PArshat Tazria Mezora

The double portion of Tazria and Metzora deal in the main with the biblical plague of leprosy, which would appear to be a plague rather than the illness, as it can appear both on a person, on clothing and in the walls of a house. The treatment also guides us in this direction as the treatment is to consult with the Cohen who is given detailed guidance as how to recognize the symptoms, and treat accordingly with confinement, washing but not with any use of creams, medicines or other healing agents. Many of our sages find the reason for the various forms of leprosy as a punishment for speaking slander as we later find in the case of Miriam speaking badly of Moshe.

Tazria was my Barmitzva Parsha, and having had to learn the text carefully, the order of the topics has since puzzled me, firstly a long discussion of the body leprosy then almost in brackets a presentation of clothing leprosy, and then a return to the sacrificial ritual for purification of bodily leprosy at the start of Metzora. Having now searched for some enlightenment on the topic I have found that the Abarbanel deals with this at length and I think I understand the jist of his explanation even though the detail requires several more hours of reading.

The Abarbanel, unlike others, sees the clothes leprosy as an extension of the individual’s bodily leprosy. He is puzzled by the use of the term “zara’at mamaeret – a malignant leprosy” indicating some form of pain and how can a garment feel pain? However he notes that the Torah talks only of wool and linen which are used for underclothes and leather used for shoes. In his opinion these are the appearance of stains and colouring on the already afflicted patient who is being treated by the Cohen. In addition unlike others he translates the fascinating terms “yerakrak” and “adamdam” which are lyrical extensions of the words for green and red not as deeper colours but as fainter green and red stains resulting from the afflicted person’s skin condition rubbing off onto his clothes.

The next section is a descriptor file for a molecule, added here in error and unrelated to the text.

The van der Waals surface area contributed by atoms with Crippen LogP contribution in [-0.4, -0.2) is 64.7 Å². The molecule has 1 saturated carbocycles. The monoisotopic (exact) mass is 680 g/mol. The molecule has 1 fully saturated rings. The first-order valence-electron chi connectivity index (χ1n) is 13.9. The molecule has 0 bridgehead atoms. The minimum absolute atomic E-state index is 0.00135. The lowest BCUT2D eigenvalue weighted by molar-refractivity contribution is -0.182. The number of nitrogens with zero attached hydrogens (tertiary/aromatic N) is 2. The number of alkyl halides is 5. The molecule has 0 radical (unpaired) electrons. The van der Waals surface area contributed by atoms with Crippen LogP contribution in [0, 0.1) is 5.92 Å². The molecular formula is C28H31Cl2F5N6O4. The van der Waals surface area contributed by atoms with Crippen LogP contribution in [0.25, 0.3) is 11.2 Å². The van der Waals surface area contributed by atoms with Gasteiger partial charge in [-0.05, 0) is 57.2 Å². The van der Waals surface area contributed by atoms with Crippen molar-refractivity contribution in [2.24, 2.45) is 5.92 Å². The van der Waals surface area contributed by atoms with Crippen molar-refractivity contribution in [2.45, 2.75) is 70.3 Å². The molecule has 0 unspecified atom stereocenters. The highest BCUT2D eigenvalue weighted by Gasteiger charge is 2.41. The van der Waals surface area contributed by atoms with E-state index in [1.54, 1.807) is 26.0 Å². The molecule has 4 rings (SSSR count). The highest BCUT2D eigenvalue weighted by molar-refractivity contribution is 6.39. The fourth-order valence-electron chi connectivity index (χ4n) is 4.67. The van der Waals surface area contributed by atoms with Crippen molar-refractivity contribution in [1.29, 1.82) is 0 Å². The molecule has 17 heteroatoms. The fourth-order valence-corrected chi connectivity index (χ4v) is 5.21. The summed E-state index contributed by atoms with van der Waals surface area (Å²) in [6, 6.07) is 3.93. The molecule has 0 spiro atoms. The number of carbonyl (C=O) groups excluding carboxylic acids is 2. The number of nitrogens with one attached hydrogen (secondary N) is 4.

Interestingly, in the discussion of bodily leprosy before the discussion of garment leprosy, part of the treatment is for the patient to wash his clothes indicating the importance of clean clothing in addition to bodily cleanliness. Now in this discussion the treatment for the soiled garment if it does not wash clean is to burn the affected area of the whole garment if necessary. Abarbanel sees the clothing issue as a part of the sickness afflicting this person, who on seeing the stains appearing on his clothing is being reminded of the harm he has done to society with his slander and even in his solitary confinement it is his environment that had suffered. Part of his recovery is to completely cleanse including clean clothes, removing any sign of the affliction. In addition even though he does not mention it, I think the Abarbanel’s explanation is strengthened by the fact that for the garment leprosy there is no requirement for the bringing of a sin offering as with the bodily leprosy, thus the body and the garment leprosy are one and the same..

By the way, in the discussion of clothing leprosy almost all agree that the garments referred to are white, and in Hebrew the term for underwear is “levanim -whites” as all underwear was once white.  An interesting term used in the discussion of garment leprosy is “shati ve’erev” which is only translated as “the warp or the woof” meaning the criss-cross weaving in material, an expression used in Hebrew for things tightly knitted together or a very detailed investigation.

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